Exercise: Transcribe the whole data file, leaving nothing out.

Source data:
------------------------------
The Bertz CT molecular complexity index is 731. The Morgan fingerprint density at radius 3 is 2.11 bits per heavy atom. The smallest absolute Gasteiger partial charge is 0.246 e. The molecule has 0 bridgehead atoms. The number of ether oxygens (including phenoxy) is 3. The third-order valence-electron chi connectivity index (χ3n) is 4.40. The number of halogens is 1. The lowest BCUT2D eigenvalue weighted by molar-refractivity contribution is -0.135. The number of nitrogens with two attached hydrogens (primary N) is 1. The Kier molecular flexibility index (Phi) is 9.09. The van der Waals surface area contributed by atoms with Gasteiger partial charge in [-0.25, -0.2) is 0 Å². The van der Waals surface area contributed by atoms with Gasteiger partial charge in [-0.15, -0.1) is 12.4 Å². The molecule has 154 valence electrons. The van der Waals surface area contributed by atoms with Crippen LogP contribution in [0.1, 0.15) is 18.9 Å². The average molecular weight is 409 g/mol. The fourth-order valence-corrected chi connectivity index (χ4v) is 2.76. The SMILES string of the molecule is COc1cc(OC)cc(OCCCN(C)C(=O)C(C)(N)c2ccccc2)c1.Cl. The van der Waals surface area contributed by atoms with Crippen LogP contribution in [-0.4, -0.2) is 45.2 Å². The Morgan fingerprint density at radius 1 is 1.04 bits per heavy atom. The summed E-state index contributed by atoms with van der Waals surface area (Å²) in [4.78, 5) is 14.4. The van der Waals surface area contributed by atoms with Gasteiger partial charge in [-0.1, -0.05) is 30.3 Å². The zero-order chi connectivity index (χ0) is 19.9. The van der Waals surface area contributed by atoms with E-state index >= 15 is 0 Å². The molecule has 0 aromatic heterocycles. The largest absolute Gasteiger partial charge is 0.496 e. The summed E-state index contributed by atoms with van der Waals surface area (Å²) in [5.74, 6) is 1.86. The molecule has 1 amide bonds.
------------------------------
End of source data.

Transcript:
The Bertz CT molecular complexity index is 731. The Morgan fingerprint density at radius 3 is 2.11 bits per heavy atom. The smallest absolute Gasteiger partial charge is 0.246 e. The molecule has 0 bridgehead atoms. The number of ether oxygens (including phenoxy) is 3. The third-order valence-electron chi connectivity index (χ3n) is 4.40. The number of halogens is 1. The lowest BCUT2D eigenvalue weighted by molar-refractivity contribution is -0.135. The number of nitrogens with two attached hydrogens (primary N) is 1. The Kier molecular flexibility index (Phi) is 9.09. The van der Waals surface area contributed by atoms with Gasteiger partial charge in [-0.25, -0.2) is 0 Å². The van der Waals surface area contributed by atoms with Gasteiger partial charge in [-0.15, -0.1) is 12.4 Å². The molecule has 154 valence electrons. The van der Waals surface area contributed by atoms with Crippen LogP contribution in [0.1, 0.15) is 18.9 Å². The average molecular weight is 409 g/mol. The fourth-order valence-corrected chi connectivity index (χ4v) is 2.76. The SMILES string of the molecule is COc1cc(OC)cc(OCCCN(C)C(=O)C(C)(N)c2ccccc2)c1.Cl. The van der Waals surface area contributed by atoms with Crippen LogP contribution in [-0.4, -0.2) is 45.2 Å². The Morgan fingerprint density at radius 1 is 1.04 bits per heavy atom. The summed E-state index contributed by atoms with van der Waals surface area (Å²) in [4.78, 5) is 14.4. The van der Waals surface area contributed by atoms with Gasteiger partial charge in [-0.1, -0.05) is 30.3 Å². The zero-order chi connectivity index (χ0) is 19.9. The van der Waals surface area contributed by atoms with E-state index >= 15 is 0 Å². The molecule has 0 aromatic heterocycles. The largest absolute Gasteiger partial charge is 0.496 e. The summed E-state index contributed by atoms with van der Waals surface area (Å²) in [5.74, 6) is 1.86. The molecule has 1 amide bonds.